Butter, Parmesan, Garlic Zucchini Noodles served with Honey, Lime, Mint Watermelon
November 10, 2015
Best First Foods
June 14, 2013
I know that what you want is a simple list of foods and maybe some recipes. Instead I am giving you an essay. I am sorry. I am, truly. But I think part of the problem with health care for infants these days is that we're giving one-size-fits-all recommendations. And when it comes to first foods that is definitely the case. Whether or not the recommendation is rice cereal, vegetables, fruits, or even meats, our healthcare providers are emphatic about it being one of these options across the board for all babies. But with millions of babies out there, each with a different genetic make up, temperament, and home environment, there is no possible way that one idea will work for all.
Often parents are surprised to hear that there may be more than one right choice for first foods. We assumed there is one right way and that's what has been recommended to us. Not so! Rather than a mediocre one-size-fits-all recommendation, parents need tools to make the best decision possible for their family and individual baby.
That's what I want to offer in this post- guidance. Rather than 2 or 3 foods, which might be best for me and my child, but totally off for your baby, I'm going to give you ideas to consider in order to get at what will work best for you when choosing the best first foods.
1. Consider what you and your partner's favorite foods are.
2. Think about which foods are important to your culture and family.
3. Take into consideration which foods are local and seasonal.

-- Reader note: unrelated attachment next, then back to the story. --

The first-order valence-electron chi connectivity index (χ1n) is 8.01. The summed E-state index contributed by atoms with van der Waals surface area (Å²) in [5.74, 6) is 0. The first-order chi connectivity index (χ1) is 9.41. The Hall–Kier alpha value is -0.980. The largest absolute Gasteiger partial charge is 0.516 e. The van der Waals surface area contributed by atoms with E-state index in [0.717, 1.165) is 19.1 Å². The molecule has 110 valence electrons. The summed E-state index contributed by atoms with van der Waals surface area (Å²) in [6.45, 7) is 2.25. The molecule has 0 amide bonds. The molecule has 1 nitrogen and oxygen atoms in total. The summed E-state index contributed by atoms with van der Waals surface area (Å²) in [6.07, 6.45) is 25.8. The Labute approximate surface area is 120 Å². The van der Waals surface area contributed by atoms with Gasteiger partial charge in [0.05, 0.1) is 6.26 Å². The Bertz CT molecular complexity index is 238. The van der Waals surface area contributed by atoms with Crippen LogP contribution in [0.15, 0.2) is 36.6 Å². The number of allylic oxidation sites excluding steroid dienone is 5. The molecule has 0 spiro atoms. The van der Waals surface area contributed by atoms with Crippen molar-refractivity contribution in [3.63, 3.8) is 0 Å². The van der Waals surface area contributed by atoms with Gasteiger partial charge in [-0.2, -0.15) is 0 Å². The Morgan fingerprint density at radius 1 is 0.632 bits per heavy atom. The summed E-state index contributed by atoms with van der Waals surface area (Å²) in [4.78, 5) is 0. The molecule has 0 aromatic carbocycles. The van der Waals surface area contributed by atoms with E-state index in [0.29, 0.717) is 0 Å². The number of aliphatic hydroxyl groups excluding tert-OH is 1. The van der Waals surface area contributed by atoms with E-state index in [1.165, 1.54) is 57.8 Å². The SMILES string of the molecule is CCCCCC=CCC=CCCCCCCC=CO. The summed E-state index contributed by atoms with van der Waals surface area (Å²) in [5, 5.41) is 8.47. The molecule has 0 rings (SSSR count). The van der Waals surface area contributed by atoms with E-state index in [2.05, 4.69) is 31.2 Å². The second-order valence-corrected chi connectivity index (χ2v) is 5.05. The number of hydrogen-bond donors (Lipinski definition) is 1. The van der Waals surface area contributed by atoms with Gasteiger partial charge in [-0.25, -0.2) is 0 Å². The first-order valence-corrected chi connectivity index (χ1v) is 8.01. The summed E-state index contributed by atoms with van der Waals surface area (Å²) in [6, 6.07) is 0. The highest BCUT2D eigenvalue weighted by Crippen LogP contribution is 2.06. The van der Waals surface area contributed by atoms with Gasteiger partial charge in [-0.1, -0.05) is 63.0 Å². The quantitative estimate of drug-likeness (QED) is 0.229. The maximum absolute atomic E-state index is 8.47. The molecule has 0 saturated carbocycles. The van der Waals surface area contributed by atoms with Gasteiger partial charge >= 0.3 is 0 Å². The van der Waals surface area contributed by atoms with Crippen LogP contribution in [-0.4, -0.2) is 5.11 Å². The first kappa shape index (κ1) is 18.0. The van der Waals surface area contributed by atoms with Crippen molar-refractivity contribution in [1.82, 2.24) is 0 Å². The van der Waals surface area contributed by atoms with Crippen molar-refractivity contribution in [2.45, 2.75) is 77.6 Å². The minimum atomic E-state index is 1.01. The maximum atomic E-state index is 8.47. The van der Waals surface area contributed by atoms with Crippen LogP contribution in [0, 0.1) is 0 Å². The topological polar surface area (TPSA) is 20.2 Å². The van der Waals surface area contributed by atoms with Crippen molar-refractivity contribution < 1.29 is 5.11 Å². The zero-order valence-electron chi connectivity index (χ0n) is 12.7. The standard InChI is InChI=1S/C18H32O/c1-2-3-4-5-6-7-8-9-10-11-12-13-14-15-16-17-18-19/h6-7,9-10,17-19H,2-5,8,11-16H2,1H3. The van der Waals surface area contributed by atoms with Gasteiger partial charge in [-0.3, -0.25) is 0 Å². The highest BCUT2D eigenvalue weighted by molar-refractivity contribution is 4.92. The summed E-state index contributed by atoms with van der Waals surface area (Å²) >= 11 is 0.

4. Of course take into account your baby's nutritional needs (is she exclusively breastfeeding or is she taking formula? Iron needs may be higher in the baby who is fed formula, as an example. Or maybe intense allergies run in your family. Discuss your baby's unique needs with the pediatrician or a dietician.)
5. Consider your baby's temperament. For example, if your baby is spirited and likes to do things for herself, a "finger foods" approach, such as baby led weaning might be a good option. If your baby is content to be fed or is a really hungry baby that likes to eat quickly, a puréed and spoon-fed approach might be the more ideal way. Pick foods that lend themselves to the approach your child prefers.
6. Gear your food choices and approach towards your baby's developmental readiness. If your baby is not sitting up independently yet but you have started introducing solids, purees are probably your safest bet, not finger foods. If your baby is just discovering his fingers and is loving to pick up small objects, finger feeding small bites might offer maximal enjoyment and motivation for feeding. Again, pick foods that lend themselves to the approach that best fits your baby.
Once you've taken all this into account, it should be easier to pick certain first foods that will best suit your baby and your family. Run those ideas by your child's pediatrician and then bon appetit!